Satyr Plays usually had a happy ending and followed similar themes to those found in Greek tragedies and comedies. The chorus of satyrs would try to make the audience laugh with vulgar and obscene humor, usually of a sexual nature.

The satyr chorus always included the famous satyr Silenus. Silenus was believed to be the oldest of all the satyrs and was their chief or father. Euripides Cyclops tells the tale of a group of satyrs who had been captured by the Cyclops Polyphemus. Reinforcing the satyr’s love for wine and trickery, Silenus tries to trick Odysseus and the Cyclops into giving him wine.

Satyrs and Panes

Satyrs were not the only wild goat men to be found within Greek mythology. Fauns, panes, and satyrs all possess similar animal characteristics. Panes, who are sometimes confused as satyrs, due to the striking similarities in appearance, were companions of the god of the wild and shepherds, Pan.

Panes are similar to satyrs in that they roamed the mountains and were considered to be wild mountain men. Panes, and indeed satyrs, are believed to have been made in the image of Pan. Pan possesses the horns and legs of a goat and plays a pipe with seven broken reeds, known as a pan flute.

The children of Pan played the pan flute too, as did the fauns. Pan was known for his love of chasing women and leading the nymphs in dance. Panes are rustic nature spirits who were the children of Pan. Pan himself is regarded as the personification of basic instinct.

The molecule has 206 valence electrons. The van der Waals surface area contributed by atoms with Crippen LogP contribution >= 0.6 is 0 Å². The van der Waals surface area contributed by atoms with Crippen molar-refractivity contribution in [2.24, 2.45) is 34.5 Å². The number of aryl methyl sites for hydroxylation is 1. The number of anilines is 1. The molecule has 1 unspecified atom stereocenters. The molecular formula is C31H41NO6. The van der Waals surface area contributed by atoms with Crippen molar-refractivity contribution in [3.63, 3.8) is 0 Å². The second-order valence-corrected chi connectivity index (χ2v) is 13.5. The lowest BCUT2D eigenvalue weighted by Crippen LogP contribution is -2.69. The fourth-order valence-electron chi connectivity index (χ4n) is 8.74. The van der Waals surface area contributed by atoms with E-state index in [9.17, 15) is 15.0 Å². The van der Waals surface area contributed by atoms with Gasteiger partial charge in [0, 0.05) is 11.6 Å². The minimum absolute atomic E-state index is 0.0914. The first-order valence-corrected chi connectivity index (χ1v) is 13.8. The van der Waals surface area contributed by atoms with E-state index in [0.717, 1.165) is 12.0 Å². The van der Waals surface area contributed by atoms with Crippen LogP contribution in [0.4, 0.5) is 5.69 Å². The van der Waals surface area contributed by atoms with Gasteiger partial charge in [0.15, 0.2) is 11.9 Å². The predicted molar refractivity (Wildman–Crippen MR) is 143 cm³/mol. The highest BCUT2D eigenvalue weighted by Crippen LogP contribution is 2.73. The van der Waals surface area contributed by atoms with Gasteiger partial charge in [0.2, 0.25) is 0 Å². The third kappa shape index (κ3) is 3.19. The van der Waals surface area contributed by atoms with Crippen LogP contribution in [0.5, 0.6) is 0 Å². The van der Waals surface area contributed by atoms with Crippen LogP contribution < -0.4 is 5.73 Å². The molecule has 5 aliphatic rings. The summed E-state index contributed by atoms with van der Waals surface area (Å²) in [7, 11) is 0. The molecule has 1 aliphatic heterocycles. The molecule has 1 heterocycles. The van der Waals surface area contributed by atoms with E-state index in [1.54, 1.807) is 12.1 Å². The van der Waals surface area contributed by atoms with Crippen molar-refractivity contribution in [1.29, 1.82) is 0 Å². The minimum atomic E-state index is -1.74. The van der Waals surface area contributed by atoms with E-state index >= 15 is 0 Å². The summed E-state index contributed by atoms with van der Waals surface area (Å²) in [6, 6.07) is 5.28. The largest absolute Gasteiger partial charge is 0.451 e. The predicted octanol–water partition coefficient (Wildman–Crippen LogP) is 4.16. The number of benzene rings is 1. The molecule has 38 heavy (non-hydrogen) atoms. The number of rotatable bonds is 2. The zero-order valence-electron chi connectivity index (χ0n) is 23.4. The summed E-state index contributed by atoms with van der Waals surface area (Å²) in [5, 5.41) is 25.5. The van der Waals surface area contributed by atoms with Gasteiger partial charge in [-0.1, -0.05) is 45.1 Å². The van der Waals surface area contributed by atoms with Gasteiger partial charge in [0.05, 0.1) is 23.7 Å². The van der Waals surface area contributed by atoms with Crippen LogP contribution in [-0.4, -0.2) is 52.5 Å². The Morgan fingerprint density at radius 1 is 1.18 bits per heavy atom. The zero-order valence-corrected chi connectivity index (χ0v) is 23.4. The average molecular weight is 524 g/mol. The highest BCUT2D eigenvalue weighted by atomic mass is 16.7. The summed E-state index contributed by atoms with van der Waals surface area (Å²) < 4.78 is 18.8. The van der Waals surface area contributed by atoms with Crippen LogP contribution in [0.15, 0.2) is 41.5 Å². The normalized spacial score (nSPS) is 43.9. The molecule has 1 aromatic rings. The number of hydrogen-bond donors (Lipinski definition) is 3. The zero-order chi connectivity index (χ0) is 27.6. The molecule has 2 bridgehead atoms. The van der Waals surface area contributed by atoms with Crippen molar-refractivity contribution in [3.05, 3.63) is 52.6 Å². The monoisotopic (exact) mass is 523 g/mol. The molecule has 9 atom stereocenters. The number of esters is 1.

Although satyrs are often confused with panes, panes appear more animalistic than satyrs in Greek art, sometimes having the head of a goat and are usually shown playing the pan flute. The panes, like the god they were companions of, protected goat herds and flocks of sheep.

The epic tale by Nonnus, The Dionysiaca, tells the story of Dionysus’ invasion of India which he did with the help of his companions, the satyrs, and the children of Pan. Unlike satyrs, panes definitively resemble goats and have goat feet, ears, and tails. Like satyrs, fauns and pans were also considered to be driven by sexual urges.

The Roman satyr-like creature is a Faun. Fauns, like panes, are often confused with satyrs. Fauns are the companions of the Roman god Faunus.

READ MORE: Roman Gods and Goddesses: The Names and Stories of 29 Ancient Roman Gods

Satyrs in the Hellenistic Period (323–31 BCE)

By the Hellenistic period, satyrs started to take on a more human form, with the statues of satyrs created during this period showing a far more human-looking interpretation of the drunken mountain men.

Art showing satyrs and centaurs (half horse, half man who walked on all fours) became popular during the Hellenistic period. Satyrs were depicted less and less as animalistic, hideous little men which had previously defined their appearance. Although satyrs were shown to be more human, they still had pointed ears and little tails.

During the Hellenistic period, satyrs are shown with wood nymphs, usually rejecting the satyr’s sexual advances. It is believed that the more violent and unsavory aspects of sexuality were attributed to the satyrs.